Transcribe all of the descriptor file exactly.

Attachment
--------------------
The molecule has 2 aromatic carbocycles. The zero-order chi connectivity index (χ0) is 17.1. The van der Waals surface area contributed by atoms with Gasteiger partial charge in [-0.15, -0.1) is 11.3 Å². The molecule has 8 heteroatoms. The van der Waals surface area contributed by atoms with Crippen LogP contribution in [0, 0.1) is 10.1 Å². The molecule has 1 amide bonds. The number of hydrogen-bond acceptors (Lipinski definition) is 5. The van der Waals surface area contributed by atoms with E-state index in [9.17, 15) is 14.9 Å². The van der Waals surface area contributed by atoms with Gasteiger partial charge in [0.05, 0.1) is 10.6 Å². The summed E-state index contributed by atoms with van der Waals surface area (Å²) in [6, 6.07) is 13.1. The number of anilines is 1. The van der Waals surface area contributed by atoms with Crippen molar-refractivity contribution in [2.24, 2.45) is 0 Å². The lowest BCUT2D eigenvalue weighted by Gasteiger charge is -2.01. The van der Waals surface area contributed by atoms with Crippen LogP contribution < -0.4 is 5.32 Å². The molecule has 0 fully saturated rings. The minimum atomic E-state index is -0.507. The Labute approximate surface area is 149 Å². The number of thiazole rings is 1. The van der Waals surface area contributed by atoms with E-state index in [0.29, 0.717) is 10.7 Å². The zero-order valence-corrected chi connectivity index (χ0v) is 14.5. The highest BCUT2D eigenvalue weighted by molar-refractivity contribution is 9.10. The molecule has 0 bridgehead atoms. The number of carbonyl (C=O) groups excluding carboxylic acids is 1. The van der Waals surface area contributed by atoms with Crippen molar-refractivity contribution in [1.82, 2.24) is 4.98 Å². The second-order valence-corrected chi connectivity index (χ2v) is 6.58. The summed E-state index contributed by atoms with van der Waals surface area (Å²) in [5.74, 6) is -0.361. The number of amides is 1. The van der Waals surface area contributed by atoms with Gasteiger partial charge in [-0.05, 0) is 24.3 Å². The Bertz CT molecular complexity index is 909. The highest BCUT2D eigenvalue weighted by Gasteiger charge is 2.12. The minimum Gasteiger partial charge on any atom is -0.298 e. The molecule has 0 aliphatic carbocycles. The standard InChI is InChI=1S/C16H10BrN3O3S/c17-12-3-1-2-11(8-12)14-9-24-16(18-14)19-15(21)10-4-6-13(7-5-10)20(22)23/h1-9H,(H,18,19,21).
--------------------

The molecule has 2 aromatic carbocycles. The zero-order chi connectivity index (χ0) is 17.1. The van der Waals surface area contributed by atoms with Gasteiger partial charge in [-0.15, -0.1) is 11.3 Å². The molecule has 8 heteroatoms. The van der Waals surface area contributed by atoms with Crippen LogP contribution in [0, 0.1) is 10.1 Å². The molecule has 1 amide bonds. The number of hydrogen-bond acceptors (Lipinski definition) is 5. The van der Waals surface area contributed by atoms with E-state index in [9.17, 15) is 14.9 Å². The van der Waals surface area contributed by atoms with Gasteiger partial charge in [0.05, 0.1) is 10.6 Å². The summed E-state index contributed by atoms with van der Waals surface area (Å²) in [6, 6.07) is 13.1. The number of anilines is 1. The van der Waals surface area contributed by atoms with Crippen molar-refractivity contribution in [2.24, 2.45) is 0 Å². The lowest BCUT2D eigenvalue weighted by Gasteiger charge is -2.01. The van der Waals surface area contributed by atoms with Crippen LogP contribution < -0.4 is 5.32 Å². The molecule has 0 fully saturated rings. The minimum atomic E-state index is -0.507. The Labute approximate surface area is 149 Å². The number of thiazole rings is 1. The van der Waals surface area contributed by atoms with E-state index in [0.29, 0.717) is 10.7 Å². The zero-order valence-corrected chi connectivity index (χ0v) is 14.5. The highest BCUT2D eigenvalue weighted by molar-refractivity contribution is 9.10. The molecule has 0 bridgehead atoms. The number of carbonyl (C=O) groups excluding carboxylic acids is 1. The van der Waals surface area contributed by atoms with Crippen molar-refractivity contribution in [1.82, 2.24) is 4.98 Å². The second-order valence-corrected chi connectivity index (χ2v) is 6.58. The summed E-state index contributed by atoms with van der Waals surface area (Å²) in [5.74, 6) is -0.361. The number of amides is 1. The van der Waals surface area contributed by atoms with Gasteiger partial charge in [-0.05, 0) is 24.3 Å². The Bertz CT molecular complexity index is 909. The highest BCUT2D eigenvalue weighted by Gasteiger charge is 2.12. The minimum Gasteiger partial charge on any atom is -0.298 e. The molecule has 0 aliphatic carbocycles. The standard InChI is InChI=1S/C16H10BrN3O3S/c17-12-3-1-2-11(8-12)14-9-24-16(18-14)19-15(21)10-4-6-13(7-5-10)20(22)23/h1-9H,(H,18,19,21).